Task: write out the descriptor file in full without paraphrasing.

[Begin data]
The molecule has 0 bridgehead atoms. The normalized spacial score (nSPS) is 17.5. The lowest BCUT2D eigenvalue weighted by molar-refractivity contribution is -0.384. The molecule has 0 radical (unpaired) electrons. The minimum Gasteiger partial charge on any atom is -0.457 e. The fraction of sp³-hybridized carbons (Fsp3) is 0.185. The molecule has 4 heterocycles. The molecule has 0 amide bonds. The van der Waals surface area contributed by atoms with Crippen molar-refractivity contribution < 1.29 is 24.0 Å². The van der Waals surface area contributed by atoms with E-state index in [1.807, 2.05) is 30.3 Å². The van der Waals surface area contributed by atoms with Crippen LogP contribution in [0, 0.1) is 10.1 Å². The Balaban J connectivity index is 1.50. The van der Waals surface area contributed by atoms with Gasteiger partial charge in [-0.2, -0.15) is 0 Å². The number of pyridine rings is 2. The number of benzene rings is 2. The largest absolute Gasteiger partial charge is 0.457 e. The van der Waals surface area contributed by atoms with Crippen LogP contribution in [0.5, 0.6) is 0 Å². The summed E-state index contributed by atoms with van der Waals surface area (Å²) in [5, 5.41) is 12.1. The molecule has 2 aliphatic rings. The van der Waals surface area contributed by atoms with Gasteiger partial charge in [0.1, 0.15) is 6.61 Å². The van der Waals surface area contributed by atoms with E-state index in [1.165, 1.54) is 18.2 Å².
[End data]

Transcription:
The molecule has 0 bridgehead atoms. The normalized spacial score (nSPS) is 17.5. The lowest BCUT2D eigenvalue weighted by molar-refractivity contribution is -0.384. The molecule has 0 radical (unpaired) electrons. The minimum Gasteiger partial charge on any atom is -0.457 e. The fraction of sp³-hybridized carbons (Fsp3) is 0.185. The molecule has 4 heterocycles. The molecule has 0 amide bonds. The van der Waals surface area contributed by atoms with Crippen molar-refractivity contribution < 1.29 is 24.0 Å². The van der Waals surface area contributed by atoms with E-state index in [1.807, 2.05) is 30.3 Å². The van der Waals surface area contributed by atoms with Crippen LogP contribution in [0, 0.1) is 10.1 Å². The Balaban J connectivity index is 1.50. The van der Waals surface area contributed by atoms with Gasteiger partial charge in [-0.2, -0.15) is 0 Å². The number of pyridine rings is 2. The number of benzene rings is 2. The largest absolute Gasteiger partial charge is 0.457 e. The van der Waals surface area contributed by atoms with Crippen LogP contribution in [0.5, 0.6) is 0 Å². The summed E-state index contributed by atoms with van der Waals surface area (Å²) in [5, 5.41) is 12.1. The molecule has 2 aliphatic rings. The van der Waals surface area contributed by atoms with Gasteiger partial charge in [0.1, 0.15) is 6.61 Å². The van der Waals surface area contributed by atoms with E-state index in [1.165, 1.54) is 18.2 Å².